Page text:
(CNN) -- The biggest waves in a decade are forecast to be rolling toward Hawaii this week, but surfers are set to miss out on the chance to ride them.
The National Weather Service in Hawaii said it expects waves 40-to-50-feet high to hit the north shore of Oahu on Wednesday, driven by "a giant northwest swell."
Hawaii hasn't experience waves that large since 2004, said Sam Houston, a forecaster with the weather service.
At first glance, that would appear to offer a golden opportunity for participants in a big wave surf contest that was scheduled to take place Wednesday on Oahu.
But the organizers have postponed the event. They say that although the waves are expected to be pleasingly large, the wind conditions are no good.
"We have taken all the time we can to assess the developments of the next big swell and it does not look favorable for us," said event organizer Glen Moncata. "The size is there, but the quality is not, due to strong, adverse winds."
The weather service says a cold front will bring gusty winds and bursts of heavy rain Tuesday night through Wednesday.
Organizers of the big wave event said they will keep waiting until the end of February for "just one day of quality surf" when wave face heights reach around 40 feet.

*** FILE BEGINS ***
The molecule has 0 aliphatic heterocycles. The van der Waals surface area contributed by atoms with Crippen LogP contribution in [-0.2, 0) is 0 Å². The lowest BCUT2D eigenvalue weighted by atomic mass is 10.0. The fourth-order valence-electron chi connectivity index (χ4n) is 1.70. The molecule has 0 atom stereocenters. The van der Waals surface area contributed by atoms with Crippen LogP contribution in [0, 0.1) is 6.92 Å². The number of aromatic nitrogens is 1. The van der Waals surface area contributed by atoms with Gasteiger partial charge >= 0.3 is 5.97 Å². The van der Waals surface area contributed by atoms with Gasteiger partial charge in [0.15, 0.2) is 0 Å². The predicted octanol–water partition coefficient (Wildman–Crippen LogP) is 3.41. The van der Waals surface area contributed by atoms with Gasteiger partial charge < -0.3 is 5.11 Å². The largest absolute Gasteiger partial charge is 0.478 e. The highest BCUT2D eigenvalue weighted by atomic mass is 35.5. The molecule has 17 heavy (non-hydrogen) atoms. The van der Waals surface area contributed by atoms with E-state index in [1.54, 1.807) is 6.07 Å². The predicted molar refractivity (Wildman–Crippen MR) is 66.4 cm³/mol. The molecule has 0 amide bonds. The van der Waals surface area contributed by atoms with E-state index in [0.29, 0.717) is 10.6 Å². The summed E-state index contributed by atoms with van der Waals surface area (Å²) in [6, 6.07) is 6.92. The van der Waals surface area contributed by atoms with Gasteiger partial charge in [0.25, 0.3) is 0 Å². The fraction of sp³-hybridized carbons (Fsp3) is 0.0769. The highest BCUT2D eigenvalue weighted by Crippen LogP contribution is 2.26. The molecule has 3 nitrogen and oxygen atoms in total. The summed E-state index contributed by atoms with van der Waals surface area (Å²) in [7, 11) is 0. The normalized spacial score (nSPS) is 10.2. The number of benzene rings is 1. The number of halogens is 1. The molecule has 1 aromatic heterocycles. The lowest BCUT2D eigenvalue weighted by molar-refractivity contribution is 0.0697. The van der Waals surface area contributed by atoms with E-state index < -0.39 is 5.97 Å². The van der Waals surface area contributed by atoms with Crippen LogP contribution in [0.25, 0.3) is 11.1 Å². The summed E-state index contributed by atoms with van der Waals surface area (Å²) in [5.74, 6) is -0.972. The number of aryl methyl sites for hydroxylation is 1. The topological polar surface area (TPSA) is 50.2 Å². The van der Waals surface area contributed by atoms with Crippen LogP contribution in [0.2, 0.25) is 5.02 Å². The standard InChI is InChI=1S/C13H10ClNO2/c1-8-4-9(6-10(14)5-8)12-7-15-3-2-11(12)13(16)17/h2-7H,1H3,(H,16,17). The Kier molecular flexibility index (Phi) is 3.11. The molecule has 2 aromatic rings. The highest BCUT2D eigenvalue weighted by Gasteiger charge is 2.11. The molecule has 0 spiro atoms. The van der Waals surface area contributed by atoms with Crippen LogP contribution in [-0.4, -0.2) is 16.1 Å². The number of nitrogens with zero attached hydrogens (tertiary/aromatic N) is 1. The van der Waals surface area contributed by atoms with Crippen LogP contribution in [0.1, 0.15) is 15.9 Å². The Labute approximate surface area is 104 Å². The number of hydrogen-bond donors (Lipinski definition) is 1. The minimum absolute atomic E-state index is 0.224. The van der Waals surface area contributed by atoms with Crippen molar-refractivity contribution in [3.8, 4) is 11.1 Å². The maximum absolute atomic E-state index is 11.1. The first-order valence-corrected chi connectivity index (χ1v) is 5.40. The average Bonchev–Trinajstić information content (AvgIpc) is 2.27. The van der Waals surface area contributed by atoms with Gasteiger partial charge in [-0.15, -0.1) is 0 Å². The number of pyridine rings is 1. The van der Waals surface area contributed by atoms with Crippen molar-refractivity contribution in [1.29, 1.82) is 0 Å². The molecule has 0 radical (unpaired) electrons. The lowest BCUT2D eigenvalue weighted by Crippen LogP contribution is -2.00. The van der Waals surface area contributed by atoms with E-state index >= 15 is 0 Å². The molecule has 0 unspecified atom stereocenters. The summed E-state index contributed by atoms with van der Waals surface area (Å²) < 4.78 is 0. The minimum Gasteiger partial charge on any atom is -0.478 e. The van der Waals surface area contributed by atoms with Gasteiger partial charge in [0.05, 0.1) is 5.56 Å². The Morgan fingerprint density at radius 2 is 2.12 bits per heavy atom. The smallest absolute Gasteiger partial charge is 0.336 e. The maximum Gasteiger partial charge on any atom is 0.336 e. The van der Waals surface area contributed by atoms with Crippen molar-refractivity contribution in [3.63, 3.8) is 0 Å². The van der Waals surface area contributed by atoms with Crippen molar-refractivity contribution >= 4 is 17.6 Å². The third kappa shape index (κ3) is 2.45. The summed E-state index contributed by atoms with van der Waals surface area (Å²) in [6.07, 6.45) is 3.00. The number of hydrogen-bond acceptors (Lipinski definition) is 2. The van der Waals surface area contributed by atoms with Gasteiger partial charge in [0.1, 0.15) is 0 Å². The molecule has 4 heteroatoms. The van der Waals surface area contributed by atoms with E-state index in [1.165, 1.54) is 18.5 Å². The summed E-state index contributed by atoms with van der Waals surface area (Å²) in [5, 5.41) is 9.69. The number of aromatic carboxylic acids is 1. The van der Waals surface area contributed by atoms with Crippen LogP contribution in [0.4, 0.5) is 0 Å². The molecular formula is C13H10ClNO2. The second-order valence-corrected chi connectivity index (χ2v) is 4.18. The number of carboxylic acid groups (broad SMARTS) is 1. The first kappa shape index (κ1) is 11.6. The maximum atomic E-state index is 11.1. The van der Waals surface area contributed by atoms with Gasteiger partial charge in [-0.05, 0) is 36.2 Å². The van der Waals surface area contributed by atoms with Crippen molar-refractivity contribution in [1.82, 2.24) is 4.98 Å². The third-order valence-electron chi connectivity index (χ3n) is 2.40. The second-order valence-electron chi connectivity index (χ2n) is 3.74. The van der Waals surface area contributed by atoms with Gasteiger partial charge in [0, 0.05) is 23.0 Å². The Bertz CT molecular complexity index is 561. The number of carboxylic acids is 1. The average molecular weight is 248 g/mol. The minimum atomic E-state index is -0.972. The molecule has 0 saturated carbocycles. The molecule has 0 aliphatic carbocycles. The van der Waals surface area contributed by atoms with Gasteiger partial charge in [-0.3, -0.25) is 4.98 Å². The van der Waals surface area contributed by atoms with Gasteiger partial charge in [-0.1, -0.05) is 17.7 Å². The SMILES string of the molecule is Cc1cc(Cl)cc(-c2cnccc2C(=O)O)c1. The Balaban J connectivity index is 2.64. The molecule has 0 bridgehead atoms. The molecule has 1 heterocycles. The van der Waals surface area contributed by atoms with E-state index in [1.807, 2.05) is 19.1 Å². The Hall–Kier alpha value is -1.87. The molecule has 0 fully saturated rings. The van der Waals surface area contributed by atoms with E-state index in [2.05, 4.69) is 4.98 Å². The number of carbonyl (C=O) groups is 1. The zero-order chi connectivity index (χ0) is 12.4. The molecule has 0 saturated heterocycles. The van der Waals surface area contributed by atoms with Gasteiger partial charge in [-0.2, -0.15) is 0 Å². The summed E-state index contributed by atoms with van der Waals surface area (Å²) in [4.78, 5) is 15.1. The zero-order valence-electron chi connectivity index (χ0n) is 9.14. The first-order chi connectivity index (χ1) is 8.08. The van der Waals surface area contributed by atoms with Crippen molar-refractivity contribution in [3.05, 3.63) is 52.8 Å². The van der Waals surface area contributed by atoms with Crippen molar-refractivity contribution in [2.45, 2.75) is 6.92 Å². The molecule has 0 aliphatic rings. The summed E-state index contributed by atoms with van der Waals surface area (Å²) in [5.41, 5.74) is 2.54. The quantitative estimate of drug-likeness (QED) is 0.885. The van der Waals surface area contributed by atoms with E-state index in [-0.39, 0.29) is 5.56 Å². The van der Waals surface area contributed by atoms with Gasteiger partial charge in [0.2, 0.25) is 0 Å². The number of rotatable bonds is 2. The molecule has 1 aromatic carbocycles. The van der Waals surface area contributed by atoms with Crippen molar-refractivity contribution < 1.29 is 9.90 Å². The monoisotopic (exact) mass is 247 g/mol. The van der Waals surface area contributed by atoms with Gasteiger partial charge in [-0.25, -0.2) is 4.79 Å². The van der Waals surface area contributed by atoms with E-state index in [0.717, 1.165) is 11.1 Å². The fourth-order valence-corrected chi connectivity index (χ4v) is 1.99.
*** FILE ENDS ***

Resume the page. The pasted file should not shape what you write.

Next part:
The contest is held in honor of Eddie Aikau, a famous Oahu lifeguard who was regarded as one of the best big wave surfers of the 1960s and '70s. Aikau disappeared in 1978 during a canoe expedition from Hawaii to Tahiti.
The event -- the Quiksilver In Memory of Eddie Aikau big wave invitational -- isn't an annual occurrence. It has taken place eight times, starting in 1984. It was last held in December 2009 when Greg Long of California claimed victory.
The invitees to this year's event include Long, Aiku's younger brother Clyde, 11-time world champion Kelly Slater and Carlos Burle, who gained global renown for surfing an enormous wave in Portugal last year.
The big waves headed for Hawaii are also prompting concern among beachfront home owners whose houses risk being flooded or are on cliffs vulnerable to erosion.
The American Red Cross says it has volunteers and supplies on standby for any homes that are affected, CNN affiliate KHNL/KGMB reported.
CNN's Dave Alsup contributed to this report.
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